Summer Will Come

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Ok, I’ll admit it. I’m enamored with a single dying weed. So far, it has inspired five paintings in as many months!

Click the following links to view the paintings in their original blog entries: (left to right) Songs in the Valley, Reach, Always, Loving You Still.

There’s something about it – the pathos as it lays down its life at the feet of Autumn, yet reaches for the sun with fragile tendrils. It seems to be falling asleep, yet clings to lingering fragments of light.

I stumbled, grieving and broken-hearted, upon this dried out wildflower in a foothill field during the fall of 2011. All around me quiet meadows yielded green to gold and russet. Nature echoed the cry of my own heart – falling, dying, surrender.

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A photo of this weed wanders around my laundry room/art studio, surfacing here and there when I shift stacks of books, piles of folded clothes, or boxes of jewelry supplies. I’ve drawn it again and again, first just a sketch in my art journal that fingered something essential at my core. Then it began to emerge in other drawings, paintings, collages.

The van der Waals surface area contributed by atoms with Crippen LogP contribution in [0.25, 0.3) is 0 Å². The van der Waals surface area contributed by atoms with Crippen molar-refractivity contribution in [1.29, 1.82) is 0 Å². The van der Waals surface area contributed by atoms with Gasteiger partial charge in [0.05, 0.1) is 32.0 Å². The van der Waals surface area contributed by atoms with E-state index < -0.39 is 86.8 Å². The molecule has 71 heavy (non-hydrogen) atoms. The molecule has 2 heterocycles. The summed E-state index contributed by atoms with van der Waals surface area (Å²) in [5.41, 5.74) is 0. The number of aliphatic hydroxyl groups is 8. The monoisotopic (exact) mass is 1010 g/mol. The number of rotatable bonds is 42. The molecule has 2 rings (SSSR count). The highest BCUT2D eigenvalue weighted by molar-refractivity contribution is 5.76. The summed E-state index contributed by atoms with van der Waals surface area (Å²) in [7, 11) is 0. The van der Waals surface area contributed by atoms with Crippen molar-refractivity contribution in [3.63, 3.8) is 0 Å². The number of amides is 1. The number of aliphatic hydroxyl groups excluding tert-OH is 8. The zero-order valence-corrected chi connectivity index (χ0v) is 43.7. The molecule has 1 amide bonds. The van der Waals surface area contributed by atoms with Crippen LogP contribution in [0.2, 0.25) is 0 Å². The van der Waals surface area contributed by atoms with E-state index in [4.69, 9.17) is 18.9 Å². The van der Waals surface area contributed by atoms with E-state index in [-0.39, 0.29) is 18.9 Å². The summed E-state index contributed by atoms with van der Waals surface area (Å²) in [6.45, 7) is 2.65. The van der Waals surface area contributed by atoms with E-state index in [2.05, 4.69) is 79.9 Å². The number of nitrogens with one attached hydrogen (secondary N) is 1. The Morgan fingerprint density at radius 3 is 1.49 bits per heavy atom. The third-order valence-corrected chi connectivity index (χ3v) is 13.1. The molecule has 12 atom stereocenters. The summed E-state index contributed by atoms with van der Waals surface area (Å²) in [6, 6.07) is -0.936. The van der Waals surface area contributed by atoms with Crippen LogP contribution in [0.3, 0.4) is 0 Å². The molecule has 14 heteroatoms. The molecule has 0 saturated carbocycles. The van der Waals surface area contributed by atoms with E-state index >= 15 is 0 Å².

sketchI found myself painting my weed yet again this week. I’ve learned in the last six months to fight the urge to shred a failed piece, and instead to wait and see if it can be re-formed into something new. And so fragments of a piece that died a couple weeks ago, like tender soil, wrapped around my weed.

Before I knew it, the entire piece exploded into a riot of color, into a surge of flaming blooms.

I think about the journey since I first caught sight of that single dying weed. While grief still flays a place so raw that I can’t believe he is truly gone, at the same time, if he had not left so suddenly, so shockingly, I would not have heeded a whispered call to paint. Thrust into dank black soil, with paint I twist deep like roots, grope for the surface, stretch high into healing, life, gratitude, presence.

So this is what I think my weed is telling me, and maybe you. Just when you think it is over and the soil has surely smothered the seed, take heart. God encodes His promise of resurrection into the very life cycle of wildflowers, the flow of seasons. When your broken heart bleeds its seeds into the ground, watch and wait. For surely in due season, the flamboyant colors of summer will sprout.

Summer Will Come; 2013; 22" x 30"; mixed media: watercolor, pastel, charcoal, pencil.

Summer Will Come; 2013; 22″ x 30″; mixed media: watercolor, pastel, charcoal, pencil.

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